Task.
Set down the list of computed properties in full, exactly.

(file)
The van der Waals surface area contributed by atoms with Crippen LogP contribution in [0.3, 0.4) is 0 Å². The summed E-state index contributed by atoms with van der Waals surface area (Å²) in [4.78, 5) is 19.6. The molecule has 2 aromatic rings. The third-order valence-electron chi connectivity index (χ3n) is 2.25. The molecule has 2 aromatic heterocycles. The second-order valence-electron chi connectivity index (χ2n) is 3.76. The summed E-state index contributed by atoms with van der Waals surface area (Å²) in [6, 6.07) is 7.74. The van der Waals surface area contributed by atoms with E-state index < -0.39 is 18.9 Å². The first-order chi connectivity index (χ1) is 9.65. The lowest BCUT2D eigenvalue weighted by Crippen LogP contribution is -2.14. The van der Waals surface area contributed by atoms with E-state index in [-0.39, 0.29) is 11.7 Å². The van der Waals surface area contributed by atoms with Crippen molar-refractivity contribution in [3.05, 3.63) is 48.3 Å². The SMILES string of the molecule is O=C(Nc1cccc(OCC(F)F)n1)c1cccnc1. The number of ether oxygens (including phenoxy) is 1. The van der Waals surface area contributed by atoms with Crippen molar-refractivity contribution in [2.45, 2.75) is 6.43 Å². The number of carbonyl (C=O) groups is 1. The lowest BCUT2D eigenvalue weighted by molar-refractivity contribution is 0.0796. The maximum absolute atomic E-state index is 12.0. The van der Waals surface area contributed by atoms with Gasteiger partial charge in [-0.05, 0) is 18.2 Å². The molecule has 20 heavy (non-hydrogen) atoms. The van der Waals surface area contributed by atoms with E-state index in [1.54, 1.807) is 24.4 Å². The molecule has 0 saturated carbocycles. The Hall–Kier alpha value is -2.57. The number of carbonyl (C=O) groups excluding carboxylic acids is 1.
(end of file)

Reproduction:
The van der Waals surface area contributed by atoms with Crippen LogP contribution in [0.3, 0.4) is 0 Å². The summed E-state index contributed by atoms with van der Waals surface area (Å²) in [4.78, 5) is 19.6. The molecule has 2 aromatic rings. The third-order valence-electron chi connectivity index (χ3n) is 2.25. The molecule has 2 aromatic heterocycles. The second-order valence-electron chi connectivity index (χ2n) is 3.76. The summed E-state index contributed by atoms with van der Waals surface area (Å²) in [6, 6.07) is 7.74. The van der Waals surface area contributed by atoms with E-state index < -0.39 is 18.9 Å². The first-order chi connectivity index (χ1) is 9.65. The lowest BCUT2D eigenvalue weighted by Crippen LogP contribution is -2.14. The van der Waals surface area contributed by atoms with E-state index in [-0.39, 0.29) is 11.7 Å². The van der Waals surface area contributed by atoms with Crippen molar-refractivity contribution in [3.05, 3.63) is 48.3 Å². The SMILES string of the molecule is O=C(Nc1cccc(OCC(F)F)n1)c1cccnc1. The number of ether oxygens (including phenoxy) is 1. The van der Waals surface area contributed by atoms with Crippen molar-refractivity contribution in [2.45, 2.75) is 6.43 Å². The number of carbonyl (C=O) groups is 1. The lowest BCUT2D eigenvalue weighted by molar-refractivity contribution is 0.0796. The maximum absolute atomic E-state index is 12.0. The van der Waals surface area contributed by atoms with Gasteiger partial charge in [-0.05, 0) is 18.2 Å². The molecule has 20 heavy (non-hydrogen) atoms. The van der Waals surface area contributed by atoms with E-state index in [1.54, 1.807) is 24.4 Å². The molecule has 0 saturated carbocycles. The Hall–Kier alpha value is -2.57. The number of carbonyl (C=O) groups excluding carboxylic acids is 1.